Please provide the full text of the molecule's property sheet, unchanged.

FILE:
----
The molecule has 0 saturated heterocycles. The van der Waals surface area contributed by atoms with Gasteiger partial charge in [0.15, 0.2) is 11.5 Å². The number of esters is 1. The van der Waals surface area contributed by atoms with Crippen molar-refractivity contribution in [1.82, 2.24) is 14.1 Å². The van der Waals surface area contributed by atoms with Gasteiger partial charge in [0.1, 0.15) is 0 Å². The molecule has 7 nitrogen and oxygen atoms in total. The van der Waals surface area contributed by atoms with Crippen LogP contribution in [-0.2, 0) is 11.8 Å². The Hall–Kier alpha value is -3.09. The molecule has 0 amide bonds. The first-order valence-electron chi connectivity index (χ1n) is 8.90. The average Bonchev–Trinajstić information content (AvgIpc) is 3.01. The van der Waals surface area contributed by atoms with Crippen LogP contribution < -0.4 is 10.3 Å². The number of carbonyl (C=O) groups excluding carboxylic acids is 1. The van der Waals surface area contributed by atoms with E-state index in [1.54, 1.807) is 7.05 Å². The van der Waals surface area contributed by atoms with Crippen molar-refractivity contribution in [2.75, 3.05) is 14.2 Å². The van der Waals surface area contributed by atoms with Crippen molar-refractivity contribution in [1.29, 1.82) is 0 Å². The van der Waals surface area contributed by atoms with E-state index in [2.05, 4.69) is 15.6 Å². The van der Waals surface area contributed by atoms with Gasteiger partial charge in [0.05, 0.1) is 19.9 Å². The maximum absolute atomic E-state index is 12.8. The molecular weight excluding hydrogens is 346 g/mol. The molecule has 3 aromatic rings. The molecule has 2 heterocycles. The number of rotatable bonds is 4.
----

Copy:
The molecule has 0 saturated heterocycles. The van der Waals surface area contributed by atoms with Gasteiger partial charge in [0.15, 0.2) is 11.5 Å². The number of esters is 1. The van der Waals surface area contributed by atoms with Crippen molar-refractivity contribution in [1.82, 2.24) is 14.1 Å². The van der Waals surface area contributed by atoms with Gasteiger partial charge in [0.1, 0.15) is 0 Å². The molecule has 7 nitrogen and oxygen atoms in total. The van der Waals surface area contributed by atoms with Crippen LogP contribution in [-0.2, 0) is 11.8 Å². The Hall–Kier alpha value is -3.09. The molecule has 0 amide bonds. The first-order valence-electron chi connectivity index (χ1n) is 8.90. The average Bonchev–Trinajstić information content (AvgIpc) is 3.01. The van der Waals surface area contributed by atoms with Crippen LogP contribution < -0.4 is 10.3 Å². The number of carbonyl (C=O) groups excluding carboxylic acids is 1. The van der Waals surface area contributed by atoms with E-state index in [1.54, 1.807) is 7.05 Å². The van der Waals surface area contributed by atoms with Crippen molar-refractivity contribution in [2.75, 3.05) is 14.2 Å². The van der Waals surface area contributed by atoms with Crippen molar-refractivity contribution in [1.29, 1.82) is 0 Å². The van der Waals surface area contributed by atoms with E-state index in [2.05, 4.69) is 15.6 Å². The van der Waals surface area contributed by atoms with Gasteiger partial charge in [0.05, 0.1) is 19.9 Å². The maximum absolute atomic E-state index is 12.8. The molecular weight excluding hydrogens is 346 g/mol. The molecule has 3 aromatic rings. The molecule has 2 heterocycles. The number of rotatable bonds is 4.